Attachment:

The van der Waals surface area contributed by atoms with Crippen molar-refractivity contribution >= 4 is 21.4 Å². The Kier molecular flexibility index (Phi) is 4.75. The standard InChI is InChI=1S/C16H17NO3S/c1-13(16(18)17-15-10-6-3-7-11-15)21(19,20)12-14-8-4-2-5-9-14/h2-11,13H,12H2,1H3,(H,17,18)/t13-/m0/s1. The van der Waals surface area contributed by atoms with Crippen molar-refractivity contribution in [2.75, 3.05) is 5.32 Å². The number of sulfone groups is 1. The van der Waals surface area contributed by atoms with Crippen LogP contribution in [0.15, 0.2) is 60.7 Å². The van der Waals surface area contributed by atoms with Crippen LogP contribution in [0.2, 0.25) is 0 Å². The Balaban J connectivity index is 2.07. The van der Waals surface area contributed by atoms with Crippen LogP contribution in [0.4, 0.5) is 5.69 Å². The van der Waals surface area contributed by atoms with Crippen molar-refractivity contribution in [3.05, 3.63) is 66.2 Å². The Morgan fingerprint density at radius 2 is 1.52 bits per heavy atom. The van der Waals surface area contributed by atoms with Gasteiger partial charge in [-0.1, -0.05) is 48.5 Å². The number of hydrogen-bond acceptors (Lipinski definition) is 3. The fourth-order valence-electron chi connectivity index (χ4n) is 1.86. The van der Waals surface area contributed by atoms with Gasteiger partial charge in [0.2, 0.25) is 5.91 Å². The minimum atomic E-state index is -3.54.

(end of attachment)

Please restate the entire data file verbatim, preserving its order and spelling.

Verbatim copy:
The van der Waals surface area contributed by atoms with Crippen molar-refractivity contribution >= 4 is 21.4 Å². The Kier molecular flexibility index (Phi) is 4.75. The standard InChI is InChI=1S/C16H17NO3S/c1-13(16(18)17-15-10-6-3-7-11-15)21(19,20)12-14-8-4-2-5-9-14/h2-11,13H,12H2,1H3,(H,17,18)/t13-/m0/s1. The van der Waals surface area contributed by atoms with Crippen molar-refractivity contribution in [2.75, 3.05) is 5.32 Å². The number of sulfone groups is 1. The van der Waals surface area contributed by atoms with Crippen LogP contribution in [0.15, 0.2) is 60.7 Å². The van der Waals surface area contributed by atoms with Crippen LogP contribution in [0.2, 0.25) is 0 Å². The Balaban J connectivity index is 2.07. The van der Waals surface area contributed by atoms with Crippen LogP contribution in [0.4, 0.5) is 5.69 Å². The van der Waals surface area contributed by atoms with Crippen molar-refractivity contribution in [3.05, 3.63) is 66.2 Å². The Morgan fingerprint density at radius 2 is 1.52 bits per heavy atom. The van der Waals surface area contributed by atoms with Gasteiger partial charge in [-0.1, -0.05) is 48.5 Å². The number of hydrogen-bond acceptors (Lipinski definition) is 3. The fourth-order valence-electron chi connectivity index (χ4n) is 1.86. The van der Waals surface area contributed by atoms with Gasteiger partial charge in [0.2, 0.25) is 5.91 Å². The minimum atomic E-state index is -3.54.